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Detection of calprotectin in inflammatory bowel disease: Fecal and serum levels and immunohistochemical localization.

Int J Mol Med; 41(1): 107-118, 2018 Jan.
Artigo em Inglês | MEDLINE | ID: mdl-29115397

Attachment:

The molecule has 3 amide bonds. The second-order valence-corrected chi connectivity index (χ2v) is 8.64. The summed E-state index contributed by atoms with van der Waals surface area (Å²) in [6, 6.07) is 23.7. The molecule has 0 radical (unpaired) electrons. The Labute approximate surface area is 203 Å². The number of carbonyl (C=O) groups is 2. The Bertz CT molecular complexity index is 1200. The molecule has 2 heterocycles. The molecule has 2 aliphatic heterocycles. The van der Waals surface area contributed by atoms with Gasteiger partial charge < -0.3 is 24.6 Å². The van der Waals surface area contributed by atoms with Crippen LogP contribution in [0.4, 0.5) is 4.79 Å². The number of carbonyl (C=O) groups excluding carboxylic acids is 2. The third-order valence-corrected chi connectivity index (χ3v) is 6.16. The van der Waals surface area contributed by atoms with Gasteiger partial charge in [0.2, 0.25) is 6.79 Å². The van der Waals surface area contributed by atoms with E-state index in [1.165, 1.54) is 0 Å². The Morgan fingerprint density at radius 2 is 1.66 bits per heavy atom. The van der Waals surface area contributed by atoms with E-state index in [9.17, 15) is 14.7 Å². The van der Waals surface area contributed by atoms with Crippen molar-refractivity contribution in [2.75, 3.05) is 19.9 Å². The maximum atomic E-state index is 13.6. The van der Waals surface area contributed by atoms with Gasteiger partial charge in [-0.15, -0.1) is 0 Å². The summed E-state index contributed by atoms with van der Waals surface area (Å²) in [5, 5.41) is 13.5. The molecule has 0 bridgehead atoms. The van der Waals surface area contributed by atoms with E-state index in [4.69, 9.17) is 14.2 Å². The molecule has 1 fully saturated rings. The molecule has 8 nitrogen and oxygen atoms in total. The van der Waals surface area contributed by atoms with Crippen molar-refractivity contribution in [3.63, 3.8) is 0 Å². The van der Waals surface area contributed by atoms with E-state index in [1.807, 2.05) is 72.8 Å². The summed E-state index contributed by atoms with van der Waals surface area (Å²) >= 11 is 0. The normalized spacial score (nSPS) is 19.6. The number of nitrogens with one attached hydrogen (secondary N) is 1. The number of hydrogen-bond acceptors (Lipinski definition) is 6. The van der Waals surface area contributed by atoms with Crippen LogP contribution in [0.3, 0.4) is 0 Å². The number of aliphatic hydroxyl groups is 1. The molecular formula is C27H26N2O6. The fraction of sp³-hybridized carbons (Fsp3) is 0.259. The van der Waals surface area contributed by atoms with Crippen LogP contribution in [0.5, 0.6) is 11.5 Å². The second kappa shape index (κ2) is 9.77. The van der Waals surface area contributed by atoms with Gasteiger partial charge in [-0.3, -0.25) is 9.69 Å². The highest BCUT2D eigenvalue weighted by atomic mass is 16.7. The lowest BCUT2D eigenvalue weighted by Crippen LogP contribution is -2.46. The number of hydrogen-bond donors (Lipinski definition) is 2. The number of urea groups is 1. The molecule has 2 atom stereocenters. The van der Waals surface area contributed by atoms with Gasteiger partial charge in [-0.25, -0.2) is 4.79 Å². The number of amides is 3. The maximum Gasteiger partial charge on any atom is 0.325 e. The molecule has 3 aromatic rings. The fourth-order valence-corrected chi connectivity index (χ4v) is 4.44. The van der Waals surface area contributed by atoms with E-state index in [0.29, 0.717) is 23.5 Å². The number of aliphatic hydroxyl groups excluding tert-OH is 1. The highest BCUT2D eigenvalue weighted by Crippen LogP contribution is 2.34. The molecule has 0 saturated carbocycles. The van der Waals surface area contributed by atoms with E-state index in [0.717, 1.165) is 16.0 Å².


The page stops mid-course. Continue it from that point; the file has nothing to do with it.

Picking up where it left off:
The aim of the present study was to quantify calprotectin levels using an enzyme-linked immunosorbent assay (ELISA) and a point-of-care test (POCT) in patients with inflammatory bowel disease. Overall, 113 patients with ulcerative colitis (UC; 51 men and 62 women) and 42 patients with Crohn's disease (CD; 29 men and 13 women), who were scheduled to undergo a colonoscopy, were prospectively enrolled and scored endoscopically and clinically. An additional 96 healthy, age-matched subjects served as the normal controls. Feces and blood samples from the patients with UC and CD, and the normal controls were analyzed. These patients had received adequate medical treatment. The tissue distribution of calprotectin was investigated using immunohistochemistry. The fecal calprotectin levels, as measured using an ELISA, were correlated with the endoscopic and clinical disease activities and laboratory parameters, including serum levels of hemoglobin (Hb), albumin and C-reactive protein, and erythrocyte sedimentation rate, particularly among the patients with UC. The fecal Hb level was close to that of the fecal calprotectin level (r=0.57; P<0.0001). The fecal calprotectin level measured using an ELISA was well-correlated with the fecal calprotectin level measured using the POCT (r=0.81; P<0.0001), but was not correlated with the serum calprotectin level (r=0.1013; P=0.47). An immunohistochemical investigation revealed that patients with both UC and CD had higher neutrophil and monocyte/macrophage calprotectin-positive cell expression levels, compared with those in the normal controls. Fecal calprotectin was considered a reliable marker for disease activity, and the assessment of fecal calprotectin via POCT showed potential as a rapid and simple measurement in clinical settings.